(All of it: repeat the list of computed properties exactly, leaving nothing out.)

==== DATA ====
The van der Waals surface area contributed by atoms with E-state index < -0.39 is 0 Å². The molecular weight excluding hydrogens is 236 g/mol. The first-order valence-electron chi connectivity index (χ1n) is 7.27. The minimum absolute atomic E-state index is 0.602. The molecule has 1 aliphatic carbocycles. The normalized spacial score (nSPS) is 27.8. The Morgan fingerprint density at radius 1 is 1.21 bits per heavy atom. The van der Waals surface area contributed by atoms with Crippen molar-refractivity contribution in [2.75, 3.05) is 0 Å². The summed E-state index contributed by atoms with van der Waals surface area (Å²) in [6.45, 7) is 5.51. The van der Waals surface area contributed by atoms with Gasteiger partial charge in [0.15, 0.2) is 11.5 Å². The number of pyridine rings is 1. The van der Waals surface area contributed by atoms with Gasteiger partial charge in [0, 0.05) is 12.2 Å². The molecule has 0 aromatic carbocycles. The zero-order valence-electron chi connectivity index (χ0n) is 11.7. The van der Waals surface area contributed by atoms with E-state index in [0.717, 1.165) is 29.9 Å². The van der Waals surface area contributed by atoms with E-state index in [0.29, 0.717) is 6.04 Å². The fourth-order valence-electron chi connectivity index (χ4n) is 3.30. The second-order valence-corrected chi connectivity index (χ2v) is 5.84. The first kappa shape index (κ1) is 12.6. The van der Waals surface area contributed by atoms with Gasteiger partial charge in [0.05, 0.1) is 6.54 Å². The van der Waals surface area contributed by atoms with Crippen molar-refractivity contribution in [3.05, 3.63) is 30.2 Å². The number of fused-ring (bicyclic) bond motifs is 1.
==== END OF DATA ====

The van der Waals surface area contributed by atoms with E-state index < -0.39 is 0 Å². The molecular weight excluding hydrogens is 236 g/mol. The first-order valence-electron chi connectivity index (χ1n) is 7.27. The minimum absolute atomic E-state index is 0.602. The molecule has 1 aliphatic carbocycles. The normalized spacial score (nSPS) is 27.8. The Morgan fingerprint density at radius 1 is 1.21 bits per heavy atom. The van der Waals surface area contributed by atoms with Crippen molar-refractivity contribution in [2.75, 3.05) is 0 Å². The summed E-state index contributed by atoms with van der Waals surface area (Å²) in [6.45, 7) is 5.51. The van der Waals surface area contributed by atoms with Gasteiger partial charge in [0.15, 0.2) is 11.5 Å². The number of pyridine rings is 1. The van der Waals surface area contributed by atoms with Gasteiger partial charge in [0, 0.05) is 12.2 Å². The molecule has 0 aromatic carbocycles. The zero-order valence-electron chi connectivity index (χ0n) is 11.7. The van der Waals surface area contributed by atoms with E-state index in [0.717, 1.165) is 29.9 Å². The van der Waals surface area contributed by atoms with E-state index in [0.29, 0.717) is 6.04 Å². The fourth-order valence-electron chi connectivity index (χ4n) is 3.30. The second-order valence-corrected chi connectivity index (χ2v) is 5.84. The first kappa shape index (κ1) is 12.6. The van der Waals surface area contributed by atoms with Gasteiger partial charge in [0.05, 0.1) is 6.54 Å². The van der Waals surface area contributed by atoms with Crippen molar-refractivity contribution in [3.05, 3.63) is 30.2 Å². The number of fused-ring (bicyclic) bond motifs is 1.